Architecture Draws Numerous Parallels to Product Design

Architecture Draws Numerous Parallels to Product Design
26/05/2020 , by , in EXPERT ZONE

Ashiesh Shah, Architect & Creative Director, Ashiesh Shah Architect + Design speaks on the role of product design

The role of product design has developed largely over the years and with it, its scope broadened dramatically. Products in architecture have much to do with the tactility of the product – the way it appeals to the human senses – thus creating its own association with the user.

Whilst, architecture encompasses a macro proportion of design, product design demonstrates its micro perspective, shrinking the canvas of exploration, determining the need for a compact functional aesthetic, the art of which, I believe defines the challenge.

When it comes to architecture, it draws numerous parallels to product design. From design principles to mediums, ideology to processes, both tend to rest on the same plateau. Take circulation for example, a hidden, yet most vital element of architecture, finds motive in product design through user-experience. Architect’s today begin to create products to conquer a vision drawn from their design analogies that most likely are necessity driven, and that’s the beauty of this unplanned pivot through a journey in design.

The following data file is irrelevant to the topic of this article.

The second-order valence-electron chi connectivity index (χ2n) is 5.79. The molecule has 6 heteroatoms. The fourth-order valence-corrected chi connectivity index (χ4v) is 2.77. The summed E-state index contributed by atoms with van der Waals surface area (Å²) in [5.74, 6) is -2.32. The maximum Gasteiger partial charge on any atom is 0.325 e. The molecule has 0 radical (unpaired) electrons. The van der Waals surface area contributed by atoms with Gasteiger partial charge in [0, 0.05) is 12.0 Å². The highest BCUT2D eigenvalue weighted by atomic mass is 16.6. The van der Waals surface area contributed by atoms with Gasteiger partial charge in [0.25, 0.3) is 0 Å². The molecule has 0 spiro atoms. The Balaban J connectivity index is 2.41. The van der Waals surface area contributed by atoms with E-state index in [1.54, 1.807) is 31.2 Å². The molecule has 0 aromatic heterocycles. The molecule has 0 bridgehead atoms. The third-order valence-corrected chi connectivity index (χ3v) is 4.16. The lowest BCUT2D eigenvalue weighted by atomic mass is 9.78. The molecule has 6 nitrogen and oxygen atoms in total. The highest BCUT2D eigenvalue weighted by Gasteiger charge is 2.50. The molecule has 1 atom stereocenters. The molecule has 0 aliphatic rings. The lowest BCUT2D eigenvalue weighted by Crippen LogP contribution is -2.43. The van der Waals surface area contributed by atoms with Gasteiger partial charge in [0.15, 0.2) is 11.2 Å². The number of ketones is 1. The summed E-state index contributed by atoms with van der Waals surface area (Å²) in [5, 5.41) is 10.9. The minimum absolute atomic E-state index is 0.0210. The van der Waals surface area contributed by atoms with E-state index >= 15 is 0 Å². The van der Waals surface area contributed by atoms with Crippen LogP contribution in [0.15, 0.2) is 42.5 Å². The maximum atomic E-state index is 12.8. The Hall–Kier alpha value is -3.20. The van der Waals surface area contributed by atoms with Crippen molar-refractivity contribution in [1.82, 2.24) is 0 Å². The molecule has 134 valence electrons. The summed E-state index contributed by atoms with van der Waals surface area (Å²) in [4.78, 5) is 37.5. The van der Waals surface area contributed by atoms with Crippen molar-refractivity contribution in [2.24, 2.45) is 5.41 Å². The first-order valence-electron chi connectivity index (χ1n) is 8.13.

I have always wanted to foray into product design, designing custom furniture pieces for my clientele and collaborations of varying scales have helped me envisage my passion for these elements of change, a desire, finding form today through my very own Atelier, a composition of inventiveness, tapped by artists, coming together to narrate tales of evolving aesthetics.

I find a steady inclination towards material research and garner a strong sense of a developed interest in tactility as form development. Detailing today is vital in product design and material study, curation and longevity are irreplaceable constituents of a successful product.

As a personal preference, gravitating towards natural materials and craftsmanship, enhanced by natural stones and materiality, comes with a great level of material research. What’s great though is how many members within the building industry are willing to push these boundaries in design to ensure positive change by creating a difference!

 

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